- Ultimate Value Index
**Ultimate Value Index**, often abbreviated as UVI, is abaseball statistic developed by Scout.com columnist Nathaniel Stoltz that condenses a player's value into one statistic, whether the player is a hitter or a pitcher. The hitting statistic is often compared toThomas Boswell 'stotal average or the more commonly usedslugging percentage , but is slightly more advanced, accounting for bunts and sacrifice flies, and the denominator of UVI is plate appearances instead of outs made. The hitting formula looks like this:(Total Bases + Walks + Times Hit By Pitch + Stolen Bases - Times Caught Stealing + .25(Bunts + Sac Flies) - Times Grounded Into Double Play - .1(Strikeouts))/Plate Appearances [

*http://bleacherreport.com/articles/17934-The-Stat-That-Will-Revolutionize-Baseball-Introducing-UVI-160408 The Stat That Will Revolutionize Baseball: Introducing UVI | Bleacher Report*] ]The pitching formula draws on

Voros McCracken 's DIPS theory and attempts to take the elements of luck out of pitching. It looks like this:(.275(Ground Balls Allowed) + 4*(Homers Allowed) + 1.394*(.3606*Fly Balls Allowed) - Homers Allowed) + Walks Allowed + Batters Hit By Pitch)/Plate Appearances Against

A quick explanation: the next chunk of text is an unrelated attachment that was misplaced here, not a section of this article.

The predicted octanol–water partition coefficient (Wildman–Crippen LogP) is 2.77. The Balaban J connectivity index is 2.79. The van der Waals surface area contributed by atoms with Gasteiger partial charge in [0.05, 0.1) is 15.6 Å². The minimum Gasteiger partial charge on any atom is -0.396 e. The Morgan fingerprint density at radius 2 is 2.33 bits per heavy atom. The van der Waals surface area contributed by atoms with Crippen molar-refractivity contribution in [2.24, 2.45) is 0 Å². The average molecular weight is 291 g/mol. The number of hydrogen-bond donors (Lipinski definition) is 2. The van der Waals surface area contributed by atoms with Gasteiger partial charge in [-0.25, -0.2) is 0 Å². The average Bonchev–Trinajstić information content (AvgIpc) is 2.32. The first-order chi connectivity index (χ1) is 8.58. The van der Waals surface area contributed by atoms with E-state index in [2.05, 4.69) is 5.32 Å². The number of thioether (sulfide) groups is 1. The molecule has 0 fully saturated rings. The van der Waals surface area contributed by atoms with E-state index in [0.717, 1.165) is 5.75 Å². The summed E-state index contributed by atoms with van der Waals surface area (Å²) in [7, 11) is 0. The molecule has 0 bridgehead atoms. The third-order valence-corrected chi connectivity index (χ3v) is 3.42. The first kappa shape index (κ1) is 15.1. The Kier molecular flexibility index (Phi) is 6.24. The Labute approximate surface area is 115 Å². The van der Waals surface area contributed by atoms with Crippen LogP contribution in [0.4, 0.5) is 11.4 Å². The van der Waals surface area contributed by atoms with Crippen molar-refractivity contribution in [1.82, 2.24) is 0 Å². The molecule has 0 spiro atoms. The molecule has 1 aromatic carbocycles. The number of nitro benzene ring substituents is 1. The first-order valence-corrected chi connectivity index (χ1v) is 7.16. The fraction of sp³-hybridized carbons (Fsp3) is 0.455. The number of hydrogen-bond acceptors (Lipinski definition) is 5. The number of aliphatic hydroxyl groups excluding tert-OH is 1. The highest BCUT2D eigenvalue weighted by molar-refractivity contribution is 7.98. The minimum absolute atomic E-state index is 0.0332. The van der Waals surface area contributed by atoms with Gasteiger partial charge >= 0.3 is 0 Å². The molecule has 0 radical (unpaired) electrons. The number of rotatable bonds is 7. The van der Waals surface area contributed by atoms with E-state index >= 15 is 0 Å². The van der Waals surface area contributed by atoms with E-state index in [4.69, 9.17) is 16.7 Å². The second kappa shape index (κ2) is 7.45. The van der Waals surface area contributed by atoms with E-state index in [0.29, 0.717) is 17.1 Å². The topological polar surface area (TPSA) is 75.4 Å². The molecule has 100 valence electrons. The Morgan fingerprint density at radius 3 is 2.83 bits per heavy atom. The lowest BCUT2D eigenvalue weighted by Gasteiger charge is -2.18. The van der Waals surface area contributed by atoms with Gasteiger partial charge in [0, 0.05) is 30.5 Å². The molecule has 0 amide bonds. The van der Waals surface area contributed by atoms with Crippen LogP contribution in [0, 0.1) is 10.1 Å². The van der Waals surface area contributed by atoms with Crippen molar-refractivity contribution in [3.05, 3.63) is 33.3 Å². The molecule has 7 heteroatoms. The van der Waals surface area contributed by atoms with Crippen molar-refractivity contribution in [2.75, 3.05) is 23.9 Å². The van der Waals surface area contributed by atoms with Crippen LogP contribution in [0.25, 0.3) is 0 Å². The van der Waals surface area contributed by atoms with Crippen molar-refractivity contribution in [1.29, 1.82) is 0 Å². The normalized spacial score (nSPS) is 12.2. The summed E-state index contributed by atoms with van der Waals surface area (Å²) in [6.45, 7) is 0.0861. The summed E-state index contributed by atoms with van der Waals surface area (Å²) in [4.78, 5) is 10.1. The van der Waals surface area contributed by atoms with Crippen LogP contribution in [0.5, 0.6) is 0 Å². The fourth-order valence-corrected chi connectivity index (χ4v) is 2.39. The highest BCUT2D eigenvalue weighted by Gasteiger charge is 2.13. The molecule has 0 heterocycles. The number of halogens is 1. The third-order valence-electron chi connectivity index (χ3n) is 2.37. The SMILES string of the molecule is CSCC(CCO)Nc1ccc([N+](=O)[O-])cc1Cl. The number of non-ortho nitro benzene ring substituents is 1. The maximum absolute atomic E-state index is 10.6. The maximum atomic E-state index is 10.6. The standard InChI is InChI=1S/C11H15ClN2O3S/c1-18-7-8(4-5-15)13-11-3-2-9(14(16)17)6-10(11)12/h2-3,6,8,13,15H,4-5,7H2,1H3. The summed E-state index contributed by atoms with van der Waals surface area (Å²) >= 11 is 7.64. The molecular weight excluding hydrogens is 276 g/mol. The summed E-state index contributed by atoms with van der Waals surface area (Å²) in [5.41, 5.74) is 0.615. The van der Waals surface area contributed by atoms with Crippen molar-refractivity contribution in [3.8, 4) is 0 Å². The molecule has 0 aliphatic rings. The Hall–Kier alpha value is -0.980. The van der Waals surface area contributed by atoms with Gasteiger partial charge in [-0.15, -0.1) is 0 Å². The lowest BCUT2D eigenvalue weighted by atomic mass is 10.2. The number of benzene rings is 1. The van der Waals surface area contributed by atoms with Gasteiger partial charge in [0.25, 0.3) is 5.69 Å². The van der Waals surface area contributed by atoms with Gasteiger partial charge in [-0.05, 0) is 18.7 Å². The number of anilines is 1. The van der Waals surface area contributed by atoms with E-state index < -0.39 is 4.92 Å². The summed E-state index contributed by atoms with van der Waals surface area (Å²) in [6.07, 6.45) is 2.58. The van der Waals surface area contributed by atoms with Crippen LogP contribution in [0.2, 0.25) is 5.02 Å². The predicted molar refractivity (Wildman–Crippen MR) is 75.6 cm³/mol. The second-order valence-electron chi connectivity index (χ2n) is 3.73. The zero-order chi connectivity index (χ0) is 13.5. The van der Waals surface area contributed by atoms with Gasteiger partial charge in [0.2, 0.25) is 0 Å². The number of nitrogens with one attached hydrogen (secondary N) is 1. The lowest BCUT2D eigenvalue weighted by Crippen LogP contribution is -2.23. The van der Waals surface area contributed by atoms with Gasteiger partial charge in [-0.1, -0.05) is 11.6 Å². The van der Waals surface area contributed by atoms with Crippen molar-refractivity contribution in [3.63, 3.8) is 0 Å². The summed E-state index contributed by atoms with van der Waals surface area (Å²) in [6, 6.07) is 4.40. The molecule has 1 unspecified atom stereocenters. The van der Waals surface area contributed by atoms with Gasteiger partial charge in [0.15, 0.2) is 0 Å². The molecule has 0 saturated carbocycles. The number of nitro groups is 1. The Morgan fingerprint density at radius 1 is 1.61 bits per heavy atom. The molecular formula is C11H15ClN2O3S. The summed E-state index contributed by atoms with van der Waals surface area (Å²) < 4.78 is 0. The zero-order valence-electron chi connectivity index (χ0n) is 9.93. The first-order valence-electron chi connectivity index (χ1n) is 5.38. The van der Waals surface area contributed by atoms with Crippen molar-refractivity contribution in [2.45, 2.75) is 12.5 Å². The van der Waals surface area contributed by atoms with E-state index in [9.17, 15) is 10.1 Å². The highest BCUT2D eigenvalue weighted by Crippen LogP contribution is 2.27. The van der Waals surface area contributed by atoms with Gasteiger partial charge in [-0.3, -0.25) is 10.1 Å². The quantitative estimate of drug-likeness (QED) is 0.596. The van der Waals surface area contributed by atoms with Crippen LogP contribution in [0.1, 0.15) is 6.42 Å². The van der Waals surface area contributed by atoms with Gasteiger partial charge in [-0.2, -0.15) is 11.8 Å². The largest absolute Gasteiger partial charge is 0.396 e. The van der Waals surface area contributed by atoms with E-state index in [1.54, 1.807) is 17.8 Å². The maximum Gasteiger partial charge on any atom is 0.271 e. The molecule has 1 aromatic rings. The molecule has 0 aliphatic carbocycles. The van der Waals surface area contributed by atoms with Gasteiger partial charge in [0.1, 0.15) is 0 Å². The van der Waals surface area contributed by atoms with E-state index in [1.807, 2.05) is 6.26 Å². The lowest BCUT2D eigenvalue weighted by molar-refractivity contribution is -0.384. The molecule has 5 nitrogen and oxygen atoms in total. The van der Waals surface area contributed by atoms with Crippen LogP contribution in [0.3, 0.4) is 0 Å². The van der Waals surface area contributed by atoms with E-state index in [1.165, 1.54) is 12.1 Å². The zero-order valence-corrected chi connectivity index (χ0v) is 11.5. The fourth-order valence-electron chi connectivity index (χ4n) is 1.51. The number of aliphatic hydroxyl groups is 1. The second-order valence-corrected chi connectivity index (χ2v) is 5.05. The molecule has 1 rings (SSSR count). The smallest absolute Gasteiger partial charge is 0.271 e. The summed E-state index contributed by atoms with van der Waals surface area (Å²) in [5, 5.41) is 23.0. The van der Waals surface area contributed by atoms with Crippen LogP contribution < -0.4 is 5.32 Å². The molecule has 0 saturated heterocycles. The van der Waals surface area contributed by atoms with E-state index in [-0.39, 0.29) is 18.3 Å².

UVI is one of the few baseball statistics that are comparable for a hitter and a pitcher, and it is the only known rate statistic that has this functionality.

UVI does not account for defense for either a hitter or a pitcher, which slightly limits its functionality.

UVI has three "orders;" the first is based on raw statistics, the second adjusts the data for a player's home park, and the third translates minor league statistics to the majors, although the translation system is largely unrefined. UVI currently is not a "projection" system, only translating statistics from past or present seasons, although Stoltz claims that a projection system is currently being tested as of April 2008.

Average UVIs typically lie slightly above average slugging percentages, typically in the .460-.470 range. For hitters, higher is better, and the inverse is true for pitchers.

The highest known single-season batter UVI is Barry Bonds' .897 mark in 2001. [

*[*]*http://bleacherreport.com/articles/17970-Second-Order-Hitting-UVI-A-Few-Facts-and-Examples-160408 Second-Order Hitting UVI: A Few Facts and Examples | Bleacher Report*]**References**

*Wikimedia Foundation.
2010.*